The courtroom was crowded in anticipation of the sentencing hearing for infamous convicted labor trafficker Ricardo Batres. The spectators reflected the amount of energy and focus the case has inspired, along with the various advocates, agencies, and institutions that have been involved in the investigation.  

Hennepin County victim advocates read statements from Batres’s victims identified in the courtroom by their initials. While Batres had entered a guilty plea in November, the case was awaiting sentencing by Judge Lois Regnier Conroy. Batres’ defense council was also seeking a reduction in the probation terms from five to three and a half years. 

All four of the victim impact statements requested that Conroy consider extending Batres’ confinement past the negotiated 270 days of jail times. 

Collectively the statements indicated that Batres brutalized them in such a way that they not only have ongoing physical injuries but also trauma and emotional scars. 

JZL had gotten into an accident on a Batres worksite with an injury to the 2nd vertebrae in his spine. The pain he continues to experience is a lasting reminder of the impact Batres had on his life. It isn’t limited to himself, “My family and I live in constant fear, considering that Mr. Batres threatened to kill us.” 

LLG was worried that JZL’s injuries would lead to permanent paralysis. LLG suffered his own injuries when a wall fell and pinned him down, hurting his leg. He went without hospital care for a week and even continued to work for fear of losing the housing that Batres provided, “ working despite the pain”. Batres required LLG along with other workers to work excessive hours and work from heights without inadequate safety equipment, and while sick. Working for Batres meant ongoing stress and anxiety to where he lost his appetite. LLG stated, “Now that I do not work for him that I feel calmer in many ways.”

According to LLG  “He [Batres] has the power to make people suffer. He told stories about the things he did in El Salvador.” His most cryptic story was boasting that he ordered the murder of 100 people.  For LLG. “I think the proposed jail time is not enough” further stating, “I think he is a danger to society.” LLG hopes for accountability, “ [Batres] exploited me in a way that is not deserved by any human being.”  For now, he lives in fear and engages in psychotherapy to recover from trauma. LLG lives in fear believing that, “Mr. Batres or his connections will come for me.” 

EAD described working in the rain and on dangerous worksites, where someone could have died. “Death was very close to us,” he said.  “Ricardo operated the machines like a crazy person.” 

Witnesses in the case first came forward with the support of Centro de Trabajadores Unidos en Lucha (CTUL), a community organization based in the Twin Cities that educates workers about their workplace rights. A CTUL spokesperson read a community impact statement at the sentencing explaining the broader impacts of Batres’ actions in the industry (Read CTUL’s full statement here):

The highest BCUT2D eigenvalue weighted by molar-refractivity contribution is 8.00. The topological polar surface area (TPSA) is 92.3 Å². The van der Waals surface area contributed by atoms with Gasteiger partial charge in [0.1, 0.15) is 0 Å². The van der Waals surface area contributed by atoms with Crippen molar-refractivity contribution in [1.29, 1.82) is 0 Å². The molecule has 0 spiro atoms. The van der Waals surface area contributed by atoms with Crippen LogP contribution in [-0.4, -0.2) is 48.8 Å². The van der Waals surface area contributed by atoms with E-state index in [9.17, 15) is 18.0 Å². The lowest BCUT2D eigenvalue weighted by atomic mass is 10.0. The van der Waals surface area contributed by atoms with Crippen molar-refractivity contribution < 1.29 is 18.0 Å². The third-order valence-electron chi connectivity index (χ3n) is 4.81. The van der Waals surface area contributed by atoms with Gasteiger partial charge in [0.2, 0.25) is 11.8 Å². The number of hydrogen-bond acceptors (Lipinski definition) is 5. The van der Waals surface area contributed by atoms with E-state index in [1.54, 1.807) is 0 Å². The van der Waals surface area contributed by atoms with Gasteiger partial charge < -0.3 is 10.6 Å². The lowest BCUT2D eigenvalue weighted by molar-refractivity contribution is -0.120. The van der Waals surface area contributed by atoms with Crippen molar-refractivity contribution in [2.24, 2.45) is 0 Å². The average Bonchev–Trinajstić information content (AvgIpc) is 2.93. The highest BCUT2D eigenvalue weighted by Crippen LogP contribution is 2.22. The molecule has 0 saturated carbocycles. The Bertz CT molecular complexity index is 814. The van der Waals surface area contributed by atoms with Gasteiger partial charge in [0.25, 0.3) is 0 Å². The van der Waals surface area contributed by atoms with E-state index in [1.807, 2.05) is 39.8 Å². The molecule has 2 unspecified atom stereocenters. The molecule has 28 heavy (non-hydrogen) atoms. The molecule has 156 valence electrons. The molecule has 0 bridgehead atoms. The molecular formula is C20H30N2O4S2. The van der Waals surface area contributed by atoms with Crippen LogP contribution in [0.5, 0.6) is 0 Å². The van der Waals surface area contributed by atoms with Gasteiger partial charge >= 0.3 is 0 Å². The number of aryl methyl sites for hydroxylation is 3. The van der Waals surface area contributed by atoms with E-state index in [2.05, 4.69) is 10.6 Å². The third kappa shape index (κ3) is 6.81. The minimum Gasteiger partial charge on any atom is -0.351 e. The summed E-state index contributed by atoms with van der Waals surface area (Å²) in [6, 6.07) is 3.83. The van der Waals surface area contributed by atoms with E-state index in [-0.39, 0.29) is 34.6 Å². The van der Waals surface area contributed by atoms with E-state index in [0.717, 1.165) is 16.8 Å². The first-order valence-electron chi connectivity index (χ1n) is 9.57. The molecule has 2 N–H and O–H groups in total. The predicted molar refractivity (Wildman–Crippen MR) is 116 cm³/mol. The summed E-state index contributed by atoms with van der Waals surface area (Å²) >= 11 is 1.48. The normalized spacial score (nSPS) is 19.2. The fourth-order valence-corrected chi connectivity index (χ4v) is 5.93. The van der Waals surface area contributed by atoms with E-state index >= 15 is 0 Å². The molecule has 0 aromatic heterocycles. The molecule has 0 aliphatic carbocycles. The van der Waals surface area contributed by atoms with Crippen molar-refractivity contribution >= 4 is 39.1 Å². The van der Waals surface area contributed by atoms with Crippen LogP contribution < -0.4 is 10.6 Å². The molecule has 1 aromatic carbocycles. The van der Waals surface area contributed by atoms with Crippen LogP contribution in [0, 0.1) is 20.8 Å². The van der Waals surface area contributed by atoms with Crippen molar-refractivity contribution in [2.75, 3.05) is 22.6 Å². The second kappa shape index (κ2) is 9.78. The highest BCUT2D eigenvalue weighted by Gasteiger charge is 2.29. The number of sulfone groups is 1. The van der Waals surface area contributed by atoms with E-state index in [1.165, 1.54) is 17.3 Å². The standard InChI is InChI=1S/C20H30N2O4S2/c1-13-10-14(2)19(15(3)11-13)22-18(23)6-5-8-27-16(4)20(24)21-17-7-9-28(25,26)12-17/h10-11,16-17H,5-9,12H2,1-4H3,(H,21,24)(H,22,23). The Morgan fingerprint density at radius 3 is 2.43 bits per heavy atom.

“So what is the real impact of Batres’ actions in this case? Large developers and finance behind those developers have learned that they can put downward pressure on contractors on their projects to build the projects as quickly and cheaply as possible… Contractors like Batres then step into this space and firmly establish a culture of fear within the workforce by threatening workers and retaliating against workers who stand up for their rights. While Batres is not the only contractor behaving this way in the industry, he was a trailblazer in finding creative ways to cut costs on the backs of workers.” 

Following the guilty plea, CTUL partnered with the Worker’s Social Responsibility (WSR) Network to publish a report that highlights the systemic nature of exploitative practices in non-union construction work in the Twin Cities metro area, beyond the Batres case. The report points out that CTUL is currently investigating four other labor trafficking cases involving dozens of construction workers in the Twin Cities, which details workers’ stories of abuse, and proposes a long-term solution to the problem through a new independent monitoring agency – Building Dignity and Respect Standards Council. Read the full BDR report here. 

The State argued that Batres should be barred from bidding for public contracts.. The state explained that his whole business model was contingent on securing contracts and undercutting other labor brokers through systemic wage theft.

The most ludicrous moment of the hearing was when Batres’ attorney Frederic K. Bruno argued that in paying workers $24 an hour he not only paid well above minimum wage but also more than what law clerks make. A fact he discovered only by Googling. “My client made a mistake but these people were more than adequately compensated,” said Bruno. He also compared trafficked workers to cheerleaders since their bodies and appearance are highly regulated. He mistakingly kept referring to these cheerleaders as NHL cheerleaders instead of NFL and claimed to have a reliable source within the Vikings organization that confirmed their low wages. 

Batres made his own statement. “I have made terrible mistakes,” he said. “I take full responsibility.”

In the end, the judge accepted the negotiated guilty plea and denied the defendant’s request to shorten probation.

Leave a Reply

Your email address will not be published. Required fields are marked *

This site uses Akismet to reduce spam. Learn how your comment data is processed.